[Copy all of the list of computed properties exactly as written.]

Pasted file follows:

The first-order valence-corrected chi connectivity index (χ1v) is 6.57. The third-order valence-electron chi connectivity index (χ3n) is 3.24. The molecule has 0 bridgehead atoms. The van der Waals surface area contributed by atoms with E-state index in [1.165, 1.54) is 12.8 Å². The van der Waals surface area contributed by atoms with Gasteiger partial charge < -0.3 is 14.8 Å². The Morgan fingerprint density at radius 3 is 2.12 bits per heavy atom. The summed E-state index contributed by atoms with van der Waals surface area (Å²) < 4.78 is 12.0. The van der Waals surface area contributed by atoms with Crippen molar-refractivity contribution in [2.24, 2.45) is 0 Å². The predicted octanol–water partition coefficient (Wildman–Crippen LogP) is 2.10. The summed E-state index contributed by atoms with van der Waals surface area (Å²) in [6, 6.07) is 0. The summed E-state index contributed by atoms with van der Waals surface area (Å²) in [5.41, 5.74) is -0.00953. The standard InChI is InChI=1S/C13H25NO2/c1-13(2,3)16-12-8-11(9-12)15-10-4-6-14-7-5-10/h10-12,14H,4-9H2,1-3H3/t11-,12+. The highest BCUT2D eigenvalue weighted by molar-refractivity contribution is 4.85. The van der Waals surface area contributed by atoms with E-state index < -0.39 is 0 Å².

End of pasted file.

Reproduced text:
The first-order valence-corrected chi connectivity index (χ1v) is 6.57. The third-order valence-electron chi connectivity index (χ3n) is 3.24. The molecule has 0 bridgehead atoms. The van der Waals surface area contributed by atoms with E-state index in [1.165, 1.54) is 12.8 Å². The van der Waals surface area contributed by atoms with Gasteiger partial charge < -0.3 is 14.8 Å². The Morgan fingerprint density at radius 3 is 2.12 bits per heavy atom. The summed E-state index contributed by atoms with van der Waals surface area (Å²) < 4.78 is 12.0. The van der Waals surface area contributed by atoms with Crippen molar-refractivity contribution in [2.24, 2.45) is 0 Å². The predicted octanol–water partition coefficient (Wildman–Crippen LogP) is 2.10. The summed E-state index contributed by atoms with van der Waals surface area (Å²) in [6, 6.07) is 0. The summed E-state index contributed by atoms with van der Waals surface area (Å²) in [5.41, 5.74) is -0.00953. The standard InChI is InChI=1S/C13H25NO2/c1-13(2,3)16-12-8-11(9-12)15-10-4-6-14-7-5-10/h10-12,14H,4-9H2,1-3H3/t11-,12+. The highest BCUT2D eigenvalue weighted by molar-refractivity contribution is 4.85. The van der Waals surface area contributed by atoms with E-state index < -0.39 is 0 Å².